add the policy rule to the policy, and
wherein the resource authentication module maps the identifier and the first certificate-protected resource to the first digital certificate based on the policy rule.
12. The secure gateway of claim 8, further comprising a user authentication module to authenticate the user responsive to receiving the first message.
13. The secure gateway of claim 12,
wherein the network interface receives a second message from the client device, wherein the second message comprises a request to access a second certificate-protected resource and an identifier for the requesting agent,
wherein the user authentication module determines that the user is currently authenticated,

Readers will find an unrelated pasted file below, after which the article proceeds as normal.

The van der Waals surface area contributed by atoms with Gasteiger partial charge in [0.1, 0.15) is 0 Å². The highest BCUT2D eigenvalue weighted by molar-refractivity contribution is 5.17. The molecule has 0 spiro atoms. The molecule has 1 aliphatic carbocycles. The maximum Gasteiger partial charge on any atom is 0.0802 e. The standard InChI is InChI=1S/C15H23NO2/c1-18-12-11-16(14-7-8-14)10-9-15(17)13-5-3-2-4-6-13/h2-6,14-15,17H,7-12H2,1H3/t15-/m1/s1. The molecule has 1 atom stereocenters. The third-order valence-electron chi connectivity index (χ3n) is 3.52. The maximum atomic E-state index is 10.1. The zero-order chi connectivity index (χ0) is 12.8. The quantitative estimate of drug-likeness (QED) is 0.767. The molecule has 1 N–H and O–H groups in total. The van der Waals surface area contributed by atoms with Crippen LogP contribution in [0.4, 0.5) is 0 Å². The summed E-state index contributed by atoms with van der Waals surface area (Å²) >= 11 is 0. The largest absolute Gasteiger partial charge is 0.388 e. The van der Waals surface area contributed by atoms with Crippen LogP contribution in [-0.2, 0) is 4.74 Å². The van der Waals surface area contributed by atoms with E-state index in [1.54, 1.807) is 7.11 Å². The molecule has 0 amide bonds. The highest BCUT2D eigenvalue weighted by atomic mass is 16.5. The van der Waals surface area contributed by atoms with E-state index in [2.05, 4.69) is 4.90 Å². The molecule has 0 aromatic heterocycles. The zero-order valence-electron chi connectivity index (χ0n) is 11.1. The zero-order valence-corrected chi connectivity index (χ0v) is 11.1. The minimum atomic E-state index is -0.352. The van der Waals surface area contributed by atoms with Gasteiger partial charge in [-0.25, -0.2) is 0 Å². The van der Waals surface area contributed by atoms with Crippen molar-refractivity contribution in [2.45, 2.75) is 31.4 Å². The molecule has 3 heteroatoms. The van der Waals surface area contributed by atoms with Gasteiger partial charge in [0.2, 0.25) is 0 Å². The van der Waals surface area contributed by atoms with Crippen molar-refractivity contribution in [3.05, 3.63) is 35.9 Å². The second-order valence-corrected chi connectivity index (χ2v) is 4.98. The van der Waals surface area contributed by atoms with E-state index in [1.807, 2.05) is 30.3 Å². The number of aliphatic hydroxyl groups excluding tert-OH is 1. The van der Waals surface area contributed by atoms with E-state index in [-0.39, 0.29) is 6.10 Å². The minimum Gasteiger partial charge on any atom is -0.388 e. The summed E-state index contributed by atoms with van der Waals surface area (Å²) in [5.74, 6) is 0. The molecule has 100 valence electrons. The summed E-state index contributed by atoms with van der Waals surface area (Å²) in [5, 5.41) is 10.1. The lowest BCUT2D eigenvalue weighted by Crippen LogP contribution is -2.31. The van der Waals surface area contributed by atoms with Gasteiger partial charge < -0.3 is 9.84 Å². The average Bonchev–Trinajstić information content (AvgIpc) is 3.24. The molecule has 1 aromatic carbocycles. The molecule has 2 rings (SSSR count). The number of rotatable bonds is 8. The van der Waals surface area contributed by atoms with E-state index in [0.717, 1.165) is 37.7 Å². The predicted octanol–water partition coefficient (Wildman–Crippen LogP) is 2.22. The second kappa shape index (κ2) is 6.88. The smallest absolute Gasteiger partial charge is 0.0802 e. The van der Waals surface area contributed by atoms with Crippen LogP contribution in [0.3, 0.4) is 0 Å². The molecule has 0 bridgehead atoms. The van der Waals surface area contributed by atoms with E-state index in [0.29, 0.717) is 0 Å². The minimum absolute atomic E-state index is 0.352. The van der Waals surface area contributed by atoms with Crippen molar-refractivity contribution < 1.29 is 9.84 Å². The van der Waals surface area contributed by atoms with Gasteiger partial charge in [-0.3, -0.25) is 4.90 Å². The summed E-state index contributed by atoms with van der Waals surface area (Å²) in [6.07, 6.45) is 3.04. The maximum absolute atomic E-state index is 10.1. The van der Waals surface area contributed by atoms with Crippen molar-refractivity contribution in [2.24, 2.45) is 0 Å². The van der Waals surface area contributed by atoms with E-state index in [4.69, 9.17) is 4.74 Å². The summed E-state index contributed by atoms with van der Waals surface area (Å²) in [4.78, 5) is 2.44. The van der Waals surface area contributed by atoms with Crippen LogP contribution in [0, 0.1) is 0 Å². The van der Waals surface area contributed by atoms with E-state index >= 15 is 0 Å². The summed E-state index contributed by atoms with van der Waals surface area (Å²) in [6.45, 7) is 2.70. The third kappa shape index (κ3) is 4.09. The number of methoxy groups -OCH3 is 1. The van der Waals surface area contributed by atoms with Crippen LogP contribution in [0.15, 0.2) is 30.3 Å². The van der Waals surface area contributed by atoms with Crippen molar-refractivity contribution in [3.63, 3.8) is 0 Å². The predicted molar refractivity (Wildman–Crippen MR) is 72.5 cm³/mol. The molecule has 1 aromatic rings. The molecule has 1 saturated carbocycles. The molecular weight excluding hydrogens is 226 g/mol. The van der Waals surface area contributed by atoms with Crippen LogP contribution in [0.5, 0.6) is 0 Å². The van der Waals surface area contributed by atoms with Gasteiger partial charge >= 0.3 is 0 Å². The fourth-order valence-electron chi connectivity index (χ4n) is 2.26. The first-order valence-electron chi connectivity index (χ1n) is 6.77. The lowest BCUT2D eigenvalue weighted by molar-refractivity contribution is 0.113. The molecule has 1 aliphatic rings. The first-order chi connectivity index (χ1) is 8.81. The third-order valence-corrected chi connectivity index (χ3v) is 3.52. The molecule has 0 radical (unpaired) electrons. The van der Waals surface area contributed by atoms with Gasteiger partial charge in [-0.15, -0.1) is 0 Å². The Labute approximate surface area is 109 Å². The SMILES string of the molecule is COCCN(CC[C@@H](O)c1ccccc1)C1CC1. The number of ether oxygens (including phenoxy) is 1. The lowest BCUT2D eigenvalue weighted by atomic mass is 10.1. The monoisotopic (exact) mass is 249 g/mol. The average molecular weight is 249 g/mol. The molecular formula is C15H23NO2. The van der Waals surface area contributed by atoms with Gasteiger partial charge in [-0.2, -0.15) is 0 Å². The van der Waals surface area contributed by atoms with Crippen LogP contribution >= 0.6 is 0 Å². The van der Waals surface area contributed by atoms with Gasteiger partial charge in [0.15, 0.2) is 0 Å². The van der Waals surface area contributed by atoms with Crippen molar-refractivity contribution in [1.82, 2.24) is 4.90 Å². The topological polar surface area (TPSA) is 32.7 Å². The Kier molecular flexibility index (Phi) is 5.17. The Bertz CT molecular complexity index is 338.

wherein the resource authentication module maps the identifier and the second certificate-protected resource to a second digital certificate, and
wherein the resource authentication module sends the second digital certificate to the second certificate-protected resource via the resource network to authenticate the secure gateway device to the second certificate-protected resource on behalf of the client device.
14. The secure gateway of claim 13,
wherein the identifier maps to the first digital certificate and the second digital certificate stored by the certificate repository,
wherein the first digital certificate authenticates the user to the first certificate-protected resource, and
wherein the second digital certificate authenticates the user to the second certificate-protected resource.
15. A computer-readable storage medium comprising instructions for causing one or more programmable processors to: